CitationDownload as .RIS
Emerald Group Publishing Limited
Copyright © 2006, Emerald Group Publishing Limited
Technical reports: temporal databases in depth
Technical reports: temporal databases in depth
Keywords: Cybernetics, Databases, Systems
This technical report is based on the “Temporal Database in Depth: Time and the Data Warehouse” Oracle Corporation and the e-Science Institute Seminar held at the e-Science Institute, Edinburgh, Scotland, UK in November 2005. The event consisted of an intense day – long seminar presented by Chris Date who is one of the foremost relational database experts. This was followed by a short presentation by Rob Squires of Oracle Corporation.
1.1 Temporal database. We consider here the issues which arise when the time dimension is added to a relational database and review some of the developments and work-in-progress. Reference is made, in particular to the best approaches being considered to tackle temporal data and the standpoint of database vendors. The review is based on recent work in the field and highlights the contributions and discussions made at the recent e-Science Institute Seminar.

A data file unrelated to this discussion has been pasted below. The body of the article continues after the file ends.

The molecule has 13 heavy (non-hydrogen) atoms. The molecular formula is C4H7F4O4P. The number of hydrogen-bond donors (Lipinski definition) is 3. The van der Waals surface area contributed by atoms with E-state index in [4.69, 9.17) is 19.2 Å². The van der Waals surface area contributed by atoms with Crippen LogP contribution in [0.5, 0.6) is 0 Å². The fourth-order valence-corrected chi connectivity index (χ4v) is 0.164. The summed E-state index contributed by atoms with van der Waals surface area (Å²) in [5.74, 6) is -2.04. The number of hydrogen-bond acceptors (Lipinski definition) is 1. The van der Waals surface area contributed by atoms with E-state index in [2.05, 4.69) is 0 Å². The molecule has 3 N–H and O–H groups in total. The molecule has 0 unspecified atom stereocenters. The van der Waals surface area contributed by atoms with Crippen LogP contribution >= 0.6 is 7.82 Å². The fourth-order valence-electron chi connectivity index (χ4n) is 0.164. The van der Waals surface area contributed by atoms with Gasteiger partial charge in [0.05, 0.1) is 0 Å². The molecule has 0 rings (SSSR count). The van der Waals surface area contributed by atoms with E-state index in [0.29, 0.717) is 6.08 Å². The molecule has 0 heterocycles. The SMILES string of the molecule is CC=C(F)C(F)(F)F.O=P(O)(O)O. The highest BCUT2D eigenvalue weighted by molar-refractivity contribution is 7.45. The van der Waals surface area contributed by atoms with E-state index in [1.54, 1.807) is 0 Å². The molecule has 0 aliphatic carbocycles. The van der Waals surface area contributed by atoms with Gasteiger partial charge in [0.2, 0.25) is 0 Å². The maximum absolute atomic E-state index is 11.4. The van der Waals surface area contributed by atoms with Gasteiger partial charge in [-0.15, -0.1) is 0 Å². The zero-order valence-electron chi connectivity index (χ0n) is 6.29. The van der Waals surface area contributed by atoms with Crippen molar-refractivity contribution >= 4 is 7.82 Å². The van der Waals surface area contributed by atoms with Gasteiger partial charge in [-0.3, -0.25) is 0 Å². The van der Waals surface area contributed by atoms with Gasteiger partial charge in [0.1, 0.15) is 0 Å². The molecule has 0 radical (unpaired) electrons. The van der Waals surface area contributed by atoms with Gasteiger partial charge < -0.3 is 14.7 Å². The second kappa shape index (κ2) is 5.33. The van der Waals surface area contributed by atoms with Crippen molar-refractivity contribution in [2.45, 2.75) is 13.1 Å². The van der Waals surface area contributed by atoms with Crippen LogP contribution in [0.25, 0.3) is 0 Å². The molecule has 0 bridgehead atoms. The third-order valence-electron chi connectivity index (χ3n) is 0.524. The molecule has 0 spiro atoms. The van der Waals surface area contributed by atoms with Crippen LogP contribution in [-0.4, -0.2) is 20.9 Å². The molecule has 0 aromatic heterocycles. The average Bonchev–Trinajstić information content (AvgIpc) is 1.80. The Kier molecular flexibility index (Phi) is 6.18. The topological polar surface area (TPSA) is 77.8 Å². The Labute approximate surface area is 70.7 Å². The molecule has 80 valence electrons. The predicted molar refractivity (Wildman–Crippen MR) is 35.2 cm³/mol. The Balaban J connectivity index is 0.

The temporal dimension
As storage gets cheaper and the accumulation of data reaches ever greater proportions, the questions of how to store, manage and extract information from, this data become ever more urgent. In particular, the accumulation of historical data means that the temporal nature of data is of special interest. For example, the information “the status of supplier X is currently 20” has no particularly interesting temporal properties. However, if this information is expanded to “the status of supplier X is currently 20 and has been 20 since 1st July and was 15 from 12th April to 30th June” then a new temporal dimension has been added. The addition of this new dimension creates a whole host of interesting and complex issues.
These issues were explored by Chris Date at the recent seminar (Date, 2005) based on work carried out in collaboration with Darwin and Lorentzos (Date et al., 2005).